Judge rejects Bob Baffert stay but delays suspension to April 4

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A Kentucky judge has denied Bob Baffert’s request to stay his 90-day suspension but delayed it until April 4 to allow his representatives to seek emergency relief through the state’s Court of Appeals.

Kentucky Horse Racing Commission stewards last month suspended Baffert for 90 days, fining him $7,500, and disqualified Medina Spirit for having the corticosteroid betamethasone in his system when he won the Kentucky Derby last year. Baffert’s appeal to racing officials was denied, but the suspension that was scheduled to begin March 8 was delayed pending a court hearing.

Franklin Circuit Judge Thomas Wingate said that “the court understands the gravity of this ruling” on Baffert and will alleviate the impact by staying implementation of the suspension. He added, “However, absent relief from a reviewing court, the penalties imposed by Stewards Rulings 21-0009 and 21-0010 shall take effect on April 4, 2022.”

Baffert attorney Clark Brewster in a statement expressed disappointment in the court’s decision and said, “Given the importance of the matter, we intend to immediately appeal to the Kentucky Court of Appeals.”

Attorneys for Baffert have argued that the betamethasone in Medina Spirit’s system came from a topical ointment, rather than an injection, which is banned. Racing officials have said no matter the source, betamethasone is not allowed on race day.

If upheld, the suspension would begin at the tail end of the qualifying season for the Kentucky Derby scheduled for May 7 at Churchill Downs. It would effectively remove the Hall of Fame trainer from participating in the Triple Crown, which includes the Preakness on May 21 and Belmont Stakes on June 11.

Craig Robertson, another of Baffert’s lawyers, had argued in court last week that if Baffert was forced to serve his suspension now, “he’s never going to get those days back if he wins on appeal.”

Lawyers for the commission cited four medication violations by Baffert over the past year, and attorney Jennifer Wolsing said he “presents an elevated risk of re-offense.”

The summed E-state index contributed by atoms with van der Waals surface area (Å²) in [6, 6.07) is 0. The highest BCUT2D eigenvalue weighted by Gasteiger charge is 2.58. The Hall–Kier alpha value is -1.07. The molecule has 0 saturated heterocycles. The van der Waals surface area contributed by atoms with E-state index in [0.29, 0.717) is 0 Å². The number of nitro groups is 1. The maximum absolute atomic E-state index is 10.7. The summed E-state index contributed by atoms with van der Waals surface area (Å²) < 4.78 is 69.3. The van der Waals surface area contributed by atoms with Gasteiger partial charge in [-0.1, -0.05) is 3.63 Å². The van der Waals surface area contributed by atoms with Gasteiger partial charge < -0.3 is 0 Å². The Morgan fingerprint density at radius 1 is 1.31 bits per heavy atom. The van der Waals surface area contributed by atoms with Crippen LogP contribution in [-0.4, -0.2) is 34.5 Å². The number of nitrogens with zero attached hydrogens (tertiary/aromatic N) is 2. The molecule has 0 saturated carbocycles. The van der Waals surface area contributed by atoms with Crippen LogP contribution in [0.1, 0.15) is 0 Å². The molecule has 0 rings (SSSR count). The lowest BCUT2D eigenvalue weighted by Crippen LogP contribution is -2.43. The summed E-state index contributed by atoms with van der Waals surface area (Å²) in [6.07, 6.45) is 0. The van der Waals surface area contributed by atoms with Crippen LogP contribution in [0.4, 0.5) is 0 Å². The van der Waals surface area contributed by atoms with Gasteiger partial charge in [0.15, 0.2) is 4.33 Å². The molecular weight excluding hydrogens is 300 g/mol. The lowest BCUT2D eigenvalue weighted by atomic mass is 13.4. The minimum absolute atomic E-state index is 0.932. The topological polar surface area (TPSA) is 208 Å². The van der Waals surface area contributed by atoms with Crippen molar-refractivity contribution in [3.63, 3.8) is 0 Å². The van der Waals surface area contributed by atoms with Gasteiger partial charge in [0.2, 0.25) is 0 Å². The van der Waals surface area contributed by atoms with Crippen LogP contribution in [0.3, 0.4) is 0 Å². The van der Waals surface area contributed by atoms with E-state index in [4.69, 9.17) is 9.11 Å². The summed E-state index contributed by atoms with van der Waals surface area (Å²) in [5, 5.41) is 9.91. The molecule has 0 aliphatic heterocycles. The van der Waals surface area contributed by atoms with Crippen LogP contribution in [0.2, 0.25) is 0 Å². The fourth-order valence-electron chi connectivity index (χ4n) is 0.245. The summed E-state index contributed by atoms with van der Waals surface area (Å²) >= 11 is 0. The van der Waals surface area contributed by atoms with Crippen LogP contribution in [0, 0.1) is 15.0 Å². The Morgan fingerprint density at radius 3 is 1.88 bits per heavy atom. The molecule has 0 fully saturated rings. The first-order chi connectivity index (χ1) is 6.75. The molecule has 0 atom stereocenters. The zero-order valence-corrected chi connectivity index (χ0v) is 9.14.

Wingate rejected Baffert’s claim of irreparable harm and said that unlike an athlete’s finite period of eligibility and performance, as a trainer he is more of a coach than an athlete. The judge wrote that the horses, as athletes, have that finite window of eligibility and performance.

Wingate also said the court was confident the suspension would not destroy Baffert’s career and noted the trainer’s intent to continue. Any harm from missing the Triple Crown or other races would be monetary and not irreparable under state law.

“Baffert’s track record speaks for itself,” the ruling stated.

Wingate also wrote that the appeals court’s ruling in a 2015 case against trainer H. Graham Motion makes clear that the Kentucky Horse Racing Commission has the power to establish regulations, and that the effect of a banned drug is relevant.

Baffert also has sued Churchill Downs in federal court, seeking to challenge his two-year suspension by the Louisville home of the Kentucky Derby.

Animal Wellness Action executive director Marty Irby applauded the Kentucky court’s decision and said in a statement that horse racing has been plagued “time and time again” by Baffert’s scandals.

Irby added: “Baffert has snubbed the rule of law and evaded the consequences of his actions for far too long – the Run for the Roses will be paved with more credibility than we’ve seen in many years if Baffert and his horses are not present.”